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Art by Cynthia Fawcett 2020

The Right Book


by Ben Newell



          Four DVDs per checkout was the maximum number allowed. Frank wanted five, but he knew this wasn’t happening. Miss Turnage enforced library policy like a ruthless dictator. 

He placed his movies on the circulation desk and proffered his well-worn library card. The aging librarian regarded his selections with a grimace. 

“Oh, Frank,” she said, shaking her head in dismay, “this stuff is going to rot your brain. . . .”

Frank liked crime movies, crime and horror. Of course, such lurid fare was frowned upon by Miss Turnage.   

“You’ve been coming here for a long time. Not once have I seen you borrow a book; just movies, and the occasional video game.”

Frank shrugged. “I like what I like.”

“We have a great fiction collection. You’re missing out.”

 “You know I’m not much of a reader,” Frank said. 

“Not true. Everyone is a reader. Some just haven’t found the right book, yet.” This was Miss Turnage’s favorite slogan. In fact, she had it printed on a poster, printed and laminated, and taped to the wall beside the copy machine. 

“Maybe,” Frank muttered. 

“Well, at least give it some thought. Reading is a wonderful adventure. It can truly change the trajectory of a person’s life. Who knows, you might even get motivated and go back to school.”



Miss Turnage knew that he had dropped out of junior college during his first semester, knew that he still lived with his mother and worked part-time at Pizza Hut. Such was life in a small town.    

Enough with the lecture, Frank thought. Just give me my movies, so I can get the hell out of here.

As if she had read his mind, Miss Turnage did just that, sliding the DVDs across the desk and into Frank’s awaiting hands. He turned to leave.  

 “And don’t forget. The late fine on those is a dollar per day. That can add up fast.”

Frank had heard it all before. He didn’t say a word. 




A month passed before Frank, book bag slung over his shoulder, returned to the library. This time, Miss Turnage was working with Mr. Sellers, a bespectacled beanpole with bad teeth. Frank handed over his DVDs.

Mr. Sellers scanned each bar code, frowning as he peered at his computer. “These are really late.”

“Sorry about that,” Frank said. “I’ve been busy.”

 This piqued Miss Turnage’s curiosity. “Busy doing what?”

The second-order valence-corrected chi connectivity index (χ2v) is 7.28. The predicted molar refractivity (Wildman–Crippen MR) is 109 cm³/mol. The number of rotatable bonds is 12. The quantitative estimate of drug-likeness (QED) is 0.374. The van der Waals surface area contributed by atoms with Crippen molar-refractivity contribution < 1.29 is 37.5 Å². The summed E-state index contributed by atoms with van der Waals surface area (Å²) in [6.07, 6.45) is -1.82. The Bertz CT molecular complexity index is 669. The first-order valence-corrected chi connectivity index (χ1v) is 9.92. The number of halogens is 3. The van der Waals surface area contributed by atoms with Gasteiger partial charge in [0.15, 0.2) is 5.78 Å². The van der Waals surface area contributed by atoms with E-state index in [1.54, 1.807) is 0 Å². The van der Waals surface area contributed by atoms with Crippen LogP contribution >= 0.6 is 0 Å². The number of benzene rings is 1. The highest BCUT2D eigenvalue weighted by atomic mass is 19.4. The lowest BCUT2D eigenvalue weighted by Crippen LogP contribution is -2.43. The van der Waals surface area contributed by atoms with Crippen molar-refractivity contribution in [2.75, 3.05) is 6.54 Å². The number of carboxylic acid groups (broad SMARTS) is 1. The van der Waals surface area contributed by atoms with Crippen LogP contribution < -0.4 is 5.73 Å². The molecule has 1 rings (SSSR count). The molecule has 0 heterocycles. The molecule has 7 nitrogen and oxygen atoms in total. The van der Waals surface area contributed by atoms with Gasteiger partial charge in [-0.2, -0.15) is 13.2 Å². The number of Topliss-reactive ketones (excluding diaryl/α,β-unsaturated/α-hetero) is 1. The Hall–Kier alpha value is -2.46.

“Well, I got to thinking about what you said. All that stuff about books, and reading, and how important it is.”


“I actually bought one.”

“A book?”


          “Did you read it?”

“I did.”

“Good for you, Frank. That’s wonderful.”

“It was a long book. And I’m a slow reader. But I finally finished it last night.”

Mr. Sellers smiled at Miss Turnage. “Looks like you’ve done it again.  Yet another convert.” 

“I never knew reading could be so much fun,” Frank said. “It’s like I’ve been in a trance for the past month. But in a good way, you know.”

“I know exactly what you mean,” Miss Turnage said. “The right book will do that.”

“The main character was great.”

“I’m dying to know what you read.”

Mr. Sellers regarded his colleague. “You and me both.”

Frank placed his book bag atop the desk, unzipped it, and reached inside. When his hand emerged, it was clutching a trade paperback of some 300 pages.   

American Psycho,” he said, tossing the book atop the desk. 

Then he pulled out the Ruger .22 target pistol and opened fire. 



Ben Newell works in the reference dept. at a public library. His first full-length collection of poetry, Fuzzball, was published by Epic Rites Press. His short fiction has appeared in Alien Buddha ZineHustler FantasiesShotgun Honey, and others. He taught high school English for one day. 

Cynthia Fawcett has been writing for fun or money since she was able to hold a pen. A Jersey Girl at heart, she got her journalism degree at Marquette University in Milwaukee and now writes mostly technical articles about hydraulics and an occasional short story or poem on any other subject.

In Association with Black Petals & Fossil Publications 2020